Rated G - Running Time: 1:30 - Released 11/10/04

Robert Zemeckis’s new digitally animated Christmas movie The Polar Express is yet another showcase for the latest breakthrough in cinematic computer wizardry, further pushing the envelope of capabilities that CGI animation has to offer to the big screen. It also continues to confirm my assertion that someday we won’t need actors at all. Heck, they only used one (namely, Zemeckis’s old Forrest Gump/Cast Away buddy Tom Hanks) for nearly every principal character in the film. But in this cartoon it’s not just the voice the actor is supplying—by using motion-capture technology similar to what was used for Gollum in the Lord Of The Rings series, the animators were able to pattern the film’s visual characters after the actors themselves, including close-ups, so even the most subtle facial movements could be digitally captured and rendered on the screen. I saw a production reel for this movie, and Hanks’s face was so covered with those little computer sensor thingies, he looked like a teenager who’d misplaced his Oxy 10.

This technique, while no doubt amazing, has a side effect that may be considered a good or bad thing depending on the viewer: since Tom Hanks is supplying either the voice, the face, or the body used for this technology (or in some cases all three), practically every speaking character resembles him, either vaguely or overtly. While the story is fantastic and the visuals often awe-inspiring, after a while it begins to look like a one-man show. Couldn’t Warner Brothers scrape up a few other actors who were willing to submit to this technique?

The story, adapted by Zemeckis and William Broyles from the popular 32–page book by Chris Van Allsburg, begins with a voiceover from Hanks, who is speaking from the adult perspective of an unnamed young boy (face of Hanks) recollecting one Christmas when he was suffering from a Santa-belief crisis. As he is tucked into bed by his mother (Leslie Zemeckis, a.k.a. Mrs. Director) and father (Hanks) on Christmas eve, Hanks’s voice admits that although he had always wished to hear the telltale sleigh bells outside, it never happened and he had grown increasingly skeptical about the existence of the famed fat gift provider. After drifting off to sleep, he is awakened by the sound of an approaching train outside his house, where there are no tracks. It stops, and out steps a smartly dressed conductor (Hanks, with a Ned Flanders moustache) who asks him if he’s coming along. “This is the Polar Express!” he booms, so the boy reluctantly embarks on a weird and wonderful journey to the center of all things Santa. Incidentally, when he begins speaking as himself, his voice is that of Spy Kids star Daryl Sabara.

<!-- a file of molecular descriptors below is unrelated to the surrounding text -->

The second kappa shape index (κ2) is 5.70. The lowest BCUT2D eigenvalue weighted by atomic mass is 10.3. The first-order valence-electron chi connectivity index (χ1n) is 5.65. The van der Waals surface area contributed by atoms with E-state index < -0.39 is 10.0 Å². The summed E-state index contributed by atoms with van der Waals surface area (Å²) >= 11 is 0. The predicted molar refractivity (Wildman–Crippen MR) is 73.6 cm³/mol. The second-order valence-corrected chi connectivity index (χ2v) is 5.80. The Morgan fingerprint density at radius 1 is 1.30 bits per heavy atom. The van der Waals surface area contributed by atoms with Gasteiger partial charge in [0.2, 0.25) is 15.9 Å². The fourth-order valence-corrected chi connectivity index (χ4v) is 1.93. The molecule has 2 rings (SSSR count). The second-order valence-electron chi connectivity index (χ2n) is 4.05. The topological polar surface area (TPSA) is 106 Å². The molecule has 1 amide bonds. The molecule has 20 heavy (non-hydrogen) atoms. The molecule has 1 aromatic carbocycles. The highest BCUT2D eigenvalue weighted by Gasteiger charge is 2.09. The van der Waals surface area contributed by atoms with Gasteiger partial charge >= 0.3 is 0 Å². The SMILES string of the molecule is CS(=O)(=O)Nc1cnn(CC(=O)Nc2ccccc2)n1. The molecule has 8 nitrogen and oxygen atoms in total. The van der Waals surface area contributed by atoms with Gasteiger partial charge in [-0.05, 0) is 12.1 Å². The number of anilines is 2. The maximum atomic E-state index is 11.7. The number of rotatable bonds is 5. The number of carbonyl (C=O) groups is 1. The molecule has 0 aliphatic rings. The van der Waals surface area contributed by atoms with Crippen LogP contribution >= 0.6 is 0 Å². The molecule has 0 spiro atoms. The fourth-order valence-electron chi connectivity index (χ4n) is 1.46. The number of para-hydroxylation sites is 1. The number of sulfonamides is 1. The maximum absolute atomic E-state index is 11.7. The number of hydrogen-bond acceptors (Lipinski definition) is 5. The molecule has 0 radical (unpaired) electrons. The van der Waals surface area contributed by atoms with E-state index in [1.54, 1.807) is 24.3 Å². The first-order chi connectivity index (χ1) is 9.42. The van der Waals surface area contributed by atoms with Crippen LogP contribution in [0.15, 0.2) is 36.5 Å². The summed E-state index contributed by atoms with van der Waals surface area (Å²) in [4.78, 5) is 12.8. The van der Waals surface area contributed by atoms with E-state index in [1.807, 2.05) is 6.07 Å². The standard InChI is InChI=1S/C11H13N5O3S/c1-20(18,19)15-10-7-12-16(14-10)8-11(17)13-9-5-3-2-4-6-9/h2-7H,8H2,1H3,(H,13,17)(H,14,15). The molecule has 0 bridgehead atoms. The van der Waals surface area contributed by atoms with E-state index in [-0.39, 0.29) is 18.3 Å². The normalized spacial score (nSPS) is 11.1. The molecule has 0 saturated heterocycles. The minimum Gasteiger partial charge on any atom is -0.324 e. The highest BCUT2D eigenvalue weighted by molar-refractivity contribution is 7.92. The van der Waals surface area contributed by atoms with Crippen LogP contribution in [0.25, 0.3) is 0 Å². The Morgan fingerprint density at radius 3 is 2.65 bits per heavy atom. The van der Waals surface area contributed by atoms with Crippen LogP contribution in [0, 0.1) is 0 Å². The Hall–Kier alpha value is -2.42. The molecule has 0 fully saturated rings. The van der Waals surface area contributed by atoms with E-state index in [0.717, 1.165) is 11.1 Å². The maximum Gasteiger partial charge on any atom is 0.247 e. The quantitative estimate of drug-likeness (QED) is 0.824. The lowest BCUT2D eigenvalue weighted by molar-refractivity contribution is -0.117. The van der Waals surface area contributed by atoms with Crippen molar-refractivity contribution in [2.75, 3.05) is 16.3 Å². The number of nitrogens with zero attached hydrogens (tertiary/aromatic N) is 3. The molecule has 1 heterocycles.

On the way he meets some other pole-bound children (Nona Gaye, Eddie Deezen, Peter Scolari/Jimmy Bennett) and a train-roof-dwelling hobo (Hanks), who join him in his surrealistic and sometimes truly scary voyage through all sorts of scrapes and near-misses, until they finally arrive at the Earth’s northernmost point. There they encounter a beautiful city populated by thousands of elves, with a giant Christmas tree in its town square, where they finally meet the big jolly man himself (played by—Guess Who?).

I suppose it is appropriate that this story is named after the train and not the climactic event, since most of it concerns the journey and not the destination. Of the film’s 90-minute running length, the first hour is spent on the train, wandering through all sorts of beautifully rendered snowy scenery and all sorts of strange, disjointed plot digressions. While the scenic visuals are incredible, the movement is fluid and the shading and texturing are impeccable, the character animation, presumably intended to be realistic and yet have a storybook feel, is at times somewhat creepy, with cartoon characters whose faces are a little “too real” for animation. And there are times when the story has obviously been padded to extend the running time, with songs, production numbers, and some really weird textual meanderings. Nevertheless, it is indeed an amazing spectacle and a wondrous story, and I’m sure it is all the more effective in its original 3-D IMAX incarnation. As for the performances, well, Hanks and all the other Hankses are terrific, as are those who do not reside at the Hanks household, but one does wonder if future filmmakers who use this technology will be so skimpy on the casting. ****

Copyright 2004 by John R. McEwen and The Republican

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